Click here to close Hello! We notice that you are using Internet Explorer, which is not supported by Xenbase and may cause the site to display incorrectly. We suggest using a current version of Chrome, FireFox, or Safari.
Semin Cell Dev Biol January 1, 2020; 107 130-146.

Tissue segregation in the early vertebrate embryo.

This chapter discusses our current knowledge on the major segregation events that lead to the individualization of the building blocks of vertebrate organisms, starting with the segregation between "outer" and "inner" cells, the separation of the germ layers and the maintenance of their boundaries during gastrulation, and finally the emergence of the primary axial structure, the notochord. The amphibian embryo is used as the prototypical model, to which fish and mouse development are compared. This comparison highlights a striking conservation of the basic processes. It suggests that simple principles may account for the formation of divergent structures. One of them is based on the non-adhesive nature of the apical domain of epithelial cells, exploited to segregate superficial and deep cell populations as a result of asymmetric division. The other principle involves differential expression of contact cues, such as ephrins and protocadherins, to build up high tension along adhesive interfaces, which efficiently creates sharp boundaries.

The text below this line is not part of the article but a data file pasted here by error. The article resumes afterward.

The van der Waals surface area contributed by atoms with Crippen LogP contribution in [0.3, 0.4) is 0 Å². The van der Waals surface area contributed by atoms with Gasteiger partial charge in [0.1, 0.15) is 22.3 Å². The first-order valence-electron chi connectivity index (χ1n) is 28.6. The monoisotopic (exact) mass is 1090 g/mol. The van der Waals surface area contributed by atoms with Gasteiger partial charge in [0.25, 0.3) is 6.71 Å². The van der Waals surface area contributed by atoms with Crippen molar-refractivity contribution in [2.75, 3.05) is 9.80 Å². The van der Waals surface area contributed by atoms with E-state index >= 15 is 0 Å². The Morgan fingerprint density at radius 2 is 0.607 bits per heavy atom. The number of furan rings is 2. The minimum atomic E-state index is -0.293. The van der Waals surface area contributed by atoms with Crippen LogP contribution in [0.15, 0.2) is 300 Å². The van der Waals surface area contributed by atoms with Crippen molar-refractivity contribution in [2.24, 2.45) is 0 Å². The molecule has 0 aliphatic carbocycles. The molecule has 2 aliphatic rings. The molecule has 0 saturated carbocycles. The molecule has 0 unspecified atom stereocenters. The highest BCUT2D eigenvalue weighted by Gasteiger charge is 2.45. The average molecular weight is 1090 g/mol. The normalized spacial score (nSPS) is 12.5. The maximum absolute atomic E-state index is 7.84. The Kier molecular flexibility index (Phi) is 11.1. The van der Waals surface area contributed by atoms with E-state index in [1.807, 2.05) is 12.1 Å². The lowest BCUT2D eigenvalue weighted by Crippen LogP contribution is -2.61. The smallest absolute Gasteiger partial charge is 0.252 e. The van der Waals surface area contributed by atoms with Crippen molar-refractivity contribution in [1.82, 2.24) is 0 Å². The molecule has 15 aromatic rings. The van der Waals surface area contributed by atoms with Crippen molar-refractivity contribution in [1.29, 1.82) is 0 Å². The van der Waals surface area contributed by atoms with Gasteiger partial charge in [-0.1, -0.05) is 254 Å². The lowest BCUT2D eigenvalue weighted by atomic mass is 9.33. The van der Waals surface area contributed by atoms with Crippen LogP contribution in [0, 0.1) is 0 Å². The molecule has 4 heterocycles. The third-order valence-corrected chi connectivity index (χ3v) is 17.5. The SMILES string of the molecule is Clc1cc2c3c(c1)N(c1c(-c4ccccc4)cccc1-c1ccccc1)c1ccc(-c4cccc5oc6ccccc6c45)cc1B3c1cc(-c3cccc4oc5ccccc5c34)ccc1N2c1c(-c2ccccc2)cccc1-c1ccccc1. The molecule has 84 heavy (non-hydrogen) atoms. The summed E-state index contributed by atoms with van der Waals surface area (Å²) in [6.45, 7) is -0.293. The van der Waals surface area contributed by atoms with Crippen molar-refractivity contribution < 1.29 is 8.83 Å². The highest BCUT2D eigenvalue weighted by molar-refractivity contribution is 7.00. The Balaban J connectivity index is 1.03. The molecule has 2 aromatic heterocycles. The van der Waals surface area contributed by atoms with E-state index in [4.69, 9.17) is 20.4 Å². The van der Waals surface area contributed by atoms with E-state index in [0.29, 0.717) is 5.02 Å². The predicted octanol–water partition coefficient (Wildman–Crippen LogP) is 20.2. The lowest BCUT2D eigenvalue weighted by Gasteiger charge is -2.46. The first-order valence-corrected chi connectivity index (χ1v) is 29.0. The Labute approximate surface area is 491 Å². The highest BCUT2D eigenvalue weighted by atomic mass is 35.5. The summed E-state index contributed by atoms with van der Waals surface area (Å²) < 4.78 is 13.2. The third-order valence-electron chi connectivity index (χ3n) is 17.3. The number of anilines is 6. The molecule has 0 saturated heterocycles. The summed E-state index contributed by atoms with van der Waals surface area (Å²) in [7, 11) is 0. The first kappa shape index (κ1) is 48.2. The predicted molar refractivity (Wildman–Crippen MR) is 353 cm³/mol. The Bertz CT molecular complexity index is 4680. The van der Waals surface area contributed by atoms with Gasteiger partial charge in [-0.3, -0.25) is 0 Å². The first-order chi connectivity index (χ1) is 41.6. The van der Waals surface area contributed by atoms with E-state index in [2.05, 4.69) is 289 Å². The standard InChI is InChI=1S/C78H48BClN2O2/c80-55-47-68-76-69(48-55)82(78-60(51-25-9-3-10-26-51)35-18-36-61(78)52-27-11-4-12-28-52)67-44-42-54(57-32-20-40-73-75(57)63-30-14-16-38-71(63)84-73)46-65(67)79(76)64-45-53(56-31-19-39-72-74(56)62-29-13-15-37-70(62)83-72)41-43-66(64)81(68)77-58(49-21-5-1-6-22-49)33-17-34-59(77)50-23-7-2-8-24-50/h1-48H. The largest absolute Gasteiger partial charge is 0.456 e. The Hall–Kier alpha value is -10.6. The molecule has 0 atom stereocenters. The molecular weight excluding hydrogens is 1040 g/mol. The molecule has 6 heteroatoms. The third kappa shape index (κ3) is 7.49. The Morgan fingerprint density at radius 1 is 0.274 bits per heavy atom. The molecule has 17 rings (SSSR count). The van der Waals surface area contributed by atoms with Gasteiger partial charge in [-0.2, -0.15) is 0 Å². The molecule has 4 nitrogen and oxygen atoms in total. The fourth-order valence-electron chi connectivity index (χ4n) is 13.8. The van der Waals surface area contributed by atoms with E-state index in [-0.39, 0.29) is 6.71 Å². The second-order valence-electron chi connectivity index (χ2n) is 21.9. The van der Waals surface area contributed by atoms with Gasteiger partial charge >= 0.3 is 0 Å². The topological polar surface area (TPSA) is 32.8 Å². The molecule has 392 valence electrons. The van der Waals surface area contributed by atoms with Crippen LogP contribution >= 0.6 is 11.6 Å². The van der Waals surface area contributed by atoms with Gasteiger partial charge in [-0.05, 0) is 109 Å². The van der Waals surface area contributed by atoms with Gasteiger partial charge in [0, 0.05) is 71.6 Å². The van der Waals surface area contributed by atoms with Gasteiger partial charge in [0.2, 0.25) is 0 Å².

PubMed ID: 32600961
Article link: Semin Cell Dev Biol

Species referenced: Xenopus
Genes referenced: epha4 ephb1 ephb2 ephb3 ephb4 foxa4 myf5 myod1 not pcdh8
GO keywords: formation of primary germ layer [+]